So mechanical keyboards is now an acceptable crossover for a pen blog, eh?

I’ve mentioned a couple of times in previous posts that, as well as loving pens, I’ve been variously smitten with typewriters and, more practically, mechanical keyboards.

And now Jeff posts at the Pen Addict about his journey into keebs, which I’m taking as permission to tell you all about my dalliance with the digital side of writing. (If /r/mechanicalheadpens starts leaking any more, I’ll have to tell you all about my headphone setup, too.)

Unlike most keyboard fanatics, I don’t hate laptop keyboards. I’ve never had a problem with short-travel, silent keys, or compressed layouts. I don’t have particularly bad RSI. And while I work from home a lot, I do use my laptops on the move and around the house, not from a particular battle-station.

Given that you can easily spend a few hundred quid on a single mechanical keyboard, this might make you ask: why on earth would I get into keebs?

Let me take you on a tour of my current rotation and maybe things will become clear.

Why don’t we start… normal. The Massdrop Alt. This is what we call a “65%” keyboard, since it misses out the numpad and squishes the arrow keys and home/end cluster into the main board. It keeps a staggered layout, and a number row, but is much more compact than your run-of-the-mill PC keyboard.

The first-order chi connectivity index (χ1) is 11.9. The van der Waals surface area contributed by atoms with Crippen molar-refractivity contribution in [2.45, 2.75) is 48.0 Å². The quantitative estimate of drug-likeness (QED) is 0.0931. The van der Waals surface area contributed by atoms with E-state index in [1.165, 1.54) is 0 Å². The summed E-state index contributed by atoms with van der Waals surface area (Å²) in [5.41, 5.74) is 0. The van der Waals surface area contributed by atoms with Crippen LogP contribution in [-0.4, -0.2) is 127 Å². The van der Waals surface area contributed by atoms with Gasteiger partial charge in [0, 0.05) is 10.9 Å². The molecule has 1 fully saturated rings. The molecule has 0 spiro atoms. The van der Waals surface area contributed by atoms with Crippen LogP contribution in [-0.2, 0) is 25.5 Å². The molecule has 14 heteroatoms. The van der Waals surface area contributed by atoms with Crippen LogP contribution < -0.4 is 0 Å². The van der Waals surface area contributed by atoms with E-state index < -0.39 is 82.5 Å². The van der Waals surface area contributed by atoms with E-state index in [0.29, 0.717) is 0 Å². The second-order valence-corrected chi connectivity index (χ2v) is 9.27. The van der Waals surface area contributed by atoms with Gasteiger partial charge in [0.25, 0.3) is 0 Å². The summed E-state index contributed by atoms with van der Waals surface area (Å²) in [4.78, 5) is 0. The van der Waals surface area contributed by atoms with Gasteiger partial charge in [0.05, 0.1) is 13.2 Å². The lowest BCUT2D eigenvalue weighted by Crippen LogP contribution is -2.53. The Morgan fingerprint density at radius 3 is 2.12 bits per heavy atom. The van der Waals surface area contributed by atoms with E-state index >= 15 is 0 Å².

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I like it as a stealth option, but it has wonderful RGB underglow too.

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The big downside? It has a lot of ‘ping’, from the rigid aluminium low-profile case.

Let’s get a bit smaller. Quite a bit smaller. The Minivan.

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This is a “40%” board, with no number row and no home/end cluster at all.  You access all these keys through a modifier key, just like the Fn key on your laptop. You’d think that would be a real pain, but I got used to it very quickly. How often do you use the F7 key? The right Alt? The square brackets? Tilde? Pipe? Hide all those rare keys and slim down.

The Minivan is a staggered keyboard still, and I have mine configured with a standard arrow key setup, but you’ll already see some unusual features here: like the split space bar. Why take up the width of 6 or 7 keys when a shorter one will do? You can use the other half for a different function — like an enter key.

The main downside of the Minivan is the plasticky feel and the difficulty of getting the unusual keycaps.

But the Minivan does start to show how the keycaps can be one of the big attractions of keebs. This is a set called ‘Paperwork’, designed to look like the colours of Post-it notes. On another keyboard, I have a set called ‘Big Bang’:

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And incoming I have a legendary set called ‘Godspeed’, and another called ‘Vilebloom’. It’s just like fountain pen inks. Crazy colours, crazy names.

And now let’s go weird. Let’s go… ortholinear.